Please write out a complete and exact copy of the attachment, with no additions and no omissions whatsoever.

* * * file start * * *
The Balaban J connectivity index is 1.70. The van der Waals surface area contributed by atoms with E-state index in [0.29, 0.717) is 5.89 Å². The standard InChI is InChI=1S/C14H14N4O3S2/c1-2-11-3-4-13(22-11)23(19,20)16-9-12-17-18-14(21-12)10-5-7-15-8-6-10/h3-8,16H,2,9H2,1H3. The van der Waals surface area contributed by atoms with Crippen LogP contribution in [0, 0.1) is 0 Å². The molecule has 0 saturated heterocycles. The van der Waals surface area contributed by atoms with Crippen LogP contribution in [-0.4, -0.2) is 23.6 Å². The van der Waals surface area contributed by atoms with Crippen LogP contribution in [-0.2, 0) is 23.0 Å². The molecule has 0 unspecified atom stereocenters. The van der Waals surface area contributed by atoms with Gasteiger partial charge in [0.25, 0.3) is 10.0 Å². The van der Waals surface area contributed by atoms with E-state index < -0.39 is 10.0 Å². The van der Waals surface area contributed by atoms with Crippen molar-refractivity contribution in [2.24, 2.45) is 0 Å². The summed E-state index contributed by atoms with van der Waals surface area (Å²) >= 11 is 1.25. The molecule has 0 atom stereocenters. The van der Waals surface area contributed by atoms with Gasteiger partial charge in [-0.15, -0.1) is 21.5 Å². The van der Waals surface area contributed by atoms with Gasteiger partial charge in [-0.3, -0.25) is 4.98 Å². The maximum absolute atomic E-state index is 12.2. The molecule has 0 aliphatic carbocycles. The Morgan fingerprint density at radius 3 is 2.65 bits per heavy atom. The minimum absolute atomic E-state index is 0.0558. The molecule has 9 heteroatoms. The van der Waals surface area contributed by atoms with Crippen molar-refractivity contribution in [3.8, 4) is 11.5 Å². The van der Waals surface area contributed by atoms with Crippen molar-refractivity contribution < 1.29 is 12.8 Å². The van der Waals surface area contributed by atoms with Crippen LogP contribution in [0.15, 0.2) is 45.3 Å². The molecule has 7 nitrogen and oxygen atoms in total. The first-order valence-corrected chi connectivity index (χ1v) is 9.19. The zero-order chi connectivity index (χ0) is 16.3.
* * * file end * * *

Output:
The Balaban J connectivity index is 1.70. The van der Waals surface area contributed by atoms with E-state index in [0.29, 0.717) is 5.89 Å². The standard InChI is InChI=1S/C14H14N4O3S2/c1-2-11-3-4-13(22-11)23(19,20)16-9-12-17-18-14(21-12)10-5-7-15-8-6-10/h3-8,16H,2,9H2,1H3. The van der Waals surface area contributed by atoms with Crippen LogP contribution in [0, 0.1) is 0 Å². The molecule has 0 saturated heterocycles. The van der Waals surface area contributed by atoms with Crippen LogP contribution in [-0.4, -0.2) is 23.6 Å². The van der Waals surface area contributed by atoms with Crippen LogP contribution in [-0.2, 0) is 23.0 Å². The molecule has 0 unspecified atom stereocenters. The van der Waals surface area contributed by atoms with Gasteiger partial charge in [0.25, 0.3) is 10.0 Å². The van der Waals surface area contributed by atoms with E-state index < -0.39 is 10.0 Å². The van der Waals surface area contributed by atoms with Crippen molar-refractivity contribution in [2.24, 2.45) is 0 Å². The summed E-state index contributed by atoms with van der Waals surface area (Å²) >= 11 is 1.25. The molecule has 0 atom stereocenters. The van der Waals surface area contributed by atoms with Gasteiger partial charge in [-0.15, -0.1) is 21.5 Å². The van der Waals surface area contributed by atoms with Gasteiger partial charge in [-0.3, -0.25) is 4.98 Å². The maximum absolute atomic E-state index is 12.2. The molecule has 0 aliphatic carbocycles. The Morgan fingerprint density at radius 3 is 2.65 bits per heavy atom. The minimum absolute atomic E-state index is 0.0558. The molecule has 9 heteroatoms. The van der Waals surface area contributed by atoms with Crippen molar-refractivity contribution in [3.8, 4) is 11.5 Å². The van der Waals surface area contributed by atoms with Crippen molar-refractivity contribution < 1.29 is 12.8 Å². The van der Waals surface area contributed by atoms with Crippen LogP contribution in [0.15, 0.2) is 45.3 Å². The molecule has 7 nitrogen and oxygen atoms in total. The first-order valence-corrected chi connectivity index (χ1v) is 9.19. The zero-order chi connectivity index (χ0) is 16.3.